Who answers errs,—say naught!”3

This consistent attitude of Buddhism is well set forth in the sixty-third Sutta of the Majjhima Nikāya,4 where a Monk of the name of Māluṅkyāputta propounds to the Buddha a number of these questions ‘which tend not to edification.’ And the Buddha answers him that it is as though a man, wounded in battle by a poisoned arrow, were to refuse to have that arrow drawn out ere the poison entered his veins unless he were told first the caste, etc., of the man by whom that arrow had been shot. “That man would die, Māluṅkyāputta, before ever he could learn this.” And in the same case, in the Buddhist view of life, is a man here on earth who seeks for respite from the anguish caused him by the dart of ignorance. To know whence came that dart, or why, or how,—these things are futile ; and the one thing needful, the one thing useful, is to learn how may the shaft be drawn from out our flesh, before ever its poison overcomes us altogether. Whether a man believe the world created or no, whether he believes the Saint exists after death or no—these all are futile questionings, for whatever be the case there still exist that sorrow, that lamentation, that misery, and that despair, for the extinction of which it is the object of the Great Physician to prescribe. All arguments about a ‘First Cause’ are to be regarded by the aspirant after the Life that’s Right as one of the chief obstacles in his path of spiritual progress, they are Micchādiṭṭhi, wrong Viewy-ness, to borrow Mrs. Rhys Davids’ descriptive word ;—mere vain speculations to which there can be no real answer, concerning which there will always be as many false conclusions as there are minds wasted in their contemplation.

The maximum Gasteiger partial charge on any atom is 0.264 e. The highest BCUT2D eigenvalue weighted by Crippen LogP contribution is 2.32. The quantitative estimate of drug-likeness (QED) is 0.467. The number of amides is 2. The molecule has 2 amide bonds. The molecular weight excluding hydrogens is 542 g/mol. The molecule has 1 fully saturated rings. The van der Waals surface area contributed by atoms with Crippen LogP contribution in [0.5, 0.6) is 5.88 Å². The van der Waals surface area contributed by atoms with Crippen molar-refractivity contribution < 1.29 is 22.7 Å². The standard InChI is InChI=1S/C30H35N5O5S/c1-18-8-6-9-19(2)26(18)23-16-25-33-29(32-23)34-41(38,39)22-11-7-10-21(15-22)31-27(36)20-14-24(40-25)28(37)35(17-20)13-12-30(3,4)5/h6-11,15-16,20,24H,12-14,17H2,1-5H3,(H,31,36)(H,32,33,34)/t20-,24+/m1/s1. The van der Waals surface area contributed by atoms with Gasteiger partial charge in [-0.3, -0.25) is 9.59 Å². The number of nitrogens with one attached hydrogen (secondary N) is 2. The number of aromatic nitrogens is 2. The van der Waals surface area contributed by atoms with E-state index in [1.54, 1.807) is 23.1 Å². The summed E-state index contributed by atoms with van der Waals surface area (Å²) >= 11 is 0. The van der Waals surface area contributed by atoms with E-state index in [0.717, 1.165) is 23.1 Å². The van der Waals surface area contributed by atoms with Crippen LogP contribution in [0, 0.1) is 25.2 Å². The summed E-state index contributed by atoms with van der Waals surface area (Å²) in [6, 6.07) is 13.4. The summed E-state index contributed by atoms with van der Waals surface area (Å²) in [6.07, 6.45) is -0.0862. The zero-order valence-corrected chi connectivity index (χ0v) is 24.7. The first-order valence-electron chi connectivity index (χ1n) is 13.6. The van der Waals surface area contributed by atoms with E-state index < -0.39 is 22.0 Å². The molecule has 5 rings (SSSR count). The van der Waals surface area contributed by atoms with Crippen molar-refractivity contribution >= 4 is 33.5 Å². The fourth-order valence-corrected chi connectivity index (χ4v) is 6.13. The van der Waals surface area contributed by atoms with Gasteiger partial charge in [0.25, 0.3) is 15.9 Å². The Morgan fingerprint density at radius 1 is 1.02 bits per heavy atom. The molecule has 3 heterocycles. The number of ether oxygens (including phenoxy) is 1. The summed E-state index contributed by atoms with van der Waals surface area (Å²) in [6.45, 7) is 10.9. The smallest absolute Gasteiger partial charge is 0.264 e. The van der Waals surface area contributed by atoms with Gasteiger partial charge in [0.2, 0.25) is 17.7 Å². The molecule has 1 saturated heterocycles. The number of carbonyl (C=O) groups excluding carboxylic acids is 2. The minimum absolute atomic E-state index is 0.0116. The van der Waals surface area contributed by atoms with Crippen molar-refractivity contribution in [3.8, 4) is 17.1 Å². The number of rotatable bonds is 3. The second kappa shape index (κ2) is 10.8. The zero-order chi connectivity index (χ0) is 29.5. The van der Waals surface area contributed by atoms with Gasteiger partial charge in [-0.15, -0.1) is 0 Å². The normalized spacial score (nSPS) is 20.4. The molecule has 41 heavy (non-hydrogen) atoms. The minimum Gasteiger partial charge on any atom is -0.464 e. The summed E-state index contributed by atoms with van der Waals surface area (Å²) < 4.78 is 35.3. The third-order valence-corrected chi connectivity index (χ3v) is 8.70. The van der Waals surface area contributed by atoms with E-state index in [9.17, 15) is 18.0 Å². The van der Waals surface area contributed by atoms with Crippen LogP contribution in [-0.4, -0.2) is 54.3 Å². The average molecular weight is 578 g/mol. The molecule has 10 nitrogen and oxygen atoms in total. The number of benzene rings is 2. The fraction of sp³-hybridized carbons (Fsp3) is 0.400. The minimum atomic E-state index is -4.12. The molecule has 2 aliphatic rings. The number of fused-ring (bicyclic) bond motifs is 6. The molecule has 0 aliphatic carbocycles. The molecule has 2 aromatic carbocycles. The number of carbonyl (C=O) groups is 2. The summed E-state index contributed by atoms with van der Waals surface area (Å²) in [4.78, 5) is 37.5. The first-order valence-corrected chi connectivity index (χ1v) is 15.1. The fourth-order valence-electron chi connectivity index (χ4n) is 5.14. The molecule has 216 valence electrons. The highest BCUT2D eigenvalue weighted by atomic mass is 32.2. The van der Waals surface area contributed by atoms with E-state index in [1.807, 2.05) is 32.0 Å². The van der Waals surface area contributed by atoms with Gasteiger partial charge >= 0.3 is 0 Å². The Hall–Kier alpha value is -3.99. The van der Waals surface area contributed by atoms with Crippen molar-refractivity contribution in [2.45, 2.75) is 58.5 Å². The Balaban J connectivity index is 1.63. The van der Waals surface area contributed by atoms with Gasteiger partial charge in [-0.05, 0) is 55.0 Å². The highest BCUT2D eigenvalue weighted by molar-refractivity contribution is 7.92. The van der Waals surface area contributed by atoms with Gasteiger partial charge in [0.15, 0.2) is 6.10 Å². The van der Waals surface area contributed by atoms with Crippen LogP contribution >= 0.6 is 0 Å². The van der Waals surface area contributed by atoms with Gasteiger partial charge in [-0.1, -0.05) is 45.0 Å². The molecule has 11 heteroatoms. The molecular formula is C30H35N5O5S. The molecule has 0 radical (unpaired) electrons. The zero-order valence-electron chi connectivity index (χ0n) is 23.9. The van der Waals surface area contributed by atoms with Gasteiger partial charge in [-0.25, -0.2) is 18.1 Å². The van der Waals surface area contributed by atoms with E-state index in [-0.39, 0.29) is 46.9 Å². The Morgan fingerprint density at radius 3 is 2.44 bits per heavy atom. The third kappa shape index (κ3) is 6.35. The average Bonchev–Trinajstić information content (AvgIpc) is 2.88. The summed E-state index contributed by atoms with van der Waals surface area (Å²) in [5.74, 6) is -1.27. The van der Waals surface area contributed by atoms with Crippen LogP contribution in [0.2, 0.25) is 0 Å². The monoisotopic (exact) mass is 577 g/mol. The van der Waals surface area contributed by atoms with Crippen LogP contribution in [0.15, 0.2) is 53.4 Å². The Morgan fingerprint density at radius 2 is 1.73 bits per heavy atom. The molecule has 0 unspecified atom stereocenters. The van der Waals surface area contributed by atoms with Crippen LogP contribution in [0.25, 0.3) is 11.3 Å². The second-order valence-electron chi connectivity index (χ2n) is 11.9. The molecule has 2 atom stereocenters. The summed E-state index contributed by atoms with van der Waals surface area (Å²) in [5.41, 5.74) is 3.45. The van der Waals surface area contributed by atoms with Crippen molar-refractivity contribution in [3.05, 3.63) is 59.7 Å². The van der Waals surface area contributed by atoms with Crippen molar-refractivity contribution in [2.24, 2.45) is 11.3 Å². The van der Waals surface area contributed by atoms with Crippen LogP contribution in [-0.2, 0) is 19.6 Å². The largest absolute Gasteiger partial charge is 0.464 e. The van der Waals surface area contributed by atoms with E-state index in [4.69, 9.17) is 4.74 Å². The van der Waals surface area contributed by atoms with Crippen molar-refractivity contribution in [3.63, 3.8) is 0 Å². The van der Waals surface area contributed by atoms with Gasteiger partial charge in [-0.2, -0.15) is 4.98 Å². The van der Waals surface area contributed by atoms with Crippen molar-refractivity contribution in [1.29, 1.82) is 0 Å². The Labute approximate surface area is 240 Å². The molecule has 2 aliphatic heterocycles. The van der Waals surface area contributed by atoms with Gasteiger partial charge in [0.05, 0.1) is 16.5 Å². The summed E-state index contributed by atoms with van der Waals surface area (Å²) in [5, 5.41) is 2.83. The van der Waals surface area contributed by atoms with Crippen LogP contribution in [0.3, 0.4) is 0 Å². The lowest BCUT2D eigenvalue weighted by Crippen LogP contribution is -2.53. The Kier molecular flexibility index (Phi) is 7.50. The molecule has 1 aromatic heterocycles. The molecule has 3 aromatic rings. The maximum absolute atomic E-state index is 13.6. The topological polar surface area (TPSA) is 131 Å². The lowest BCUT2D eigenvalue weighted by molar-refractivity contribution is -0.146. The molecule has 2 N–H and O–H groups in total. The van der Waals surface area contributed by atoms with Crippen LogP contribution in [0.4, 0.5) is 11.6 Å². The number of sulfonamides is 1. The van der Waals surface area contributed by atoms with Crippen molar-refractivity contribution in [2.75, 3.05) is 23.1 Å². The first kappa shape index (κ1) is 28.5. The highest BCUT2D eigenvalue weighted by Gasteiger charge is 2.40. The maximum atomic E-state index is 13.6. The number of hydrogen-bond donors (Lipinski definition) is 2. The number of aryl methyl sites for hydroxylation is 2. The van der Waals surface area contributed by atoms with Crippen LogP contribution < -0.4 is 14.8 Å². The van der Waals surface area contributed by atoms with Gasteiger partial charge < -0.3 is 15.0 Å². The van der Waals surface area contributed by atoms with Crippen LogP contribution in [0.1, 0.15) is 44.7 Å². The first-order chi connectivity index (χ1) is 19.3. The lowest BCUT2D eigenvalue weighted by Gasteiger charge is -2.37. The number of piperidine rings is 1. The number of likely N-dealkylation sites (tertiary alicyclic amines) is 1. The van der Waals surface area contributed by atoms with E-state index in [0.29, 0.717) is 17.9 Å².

The idea of a Supreme Being, again, Buddhism, void of animistic beliefs even in its conception of the nature of man, necessarily rejects in toto;5 and thus avoids the necessity of proclaiming that mystery into which it is not lawful to enquire, common to all the Theistic Creeds :—the mystery, namely, of the Origin of Evil:— the mystery of how an all-wise, all-merciful and all-powerful Deity could possibly have created a world so full of sorrow, evil, and all manner of sin, that man needs the teaching of Religion in order to free himself from its contamination :—the mystery which veils the answer to that terrible question, so fatal to all Theistic ideas,—that question which must sooner or later demand attention from every thoughtful man : —

“How can it be that Brahm

Could make a world, and leave it miserable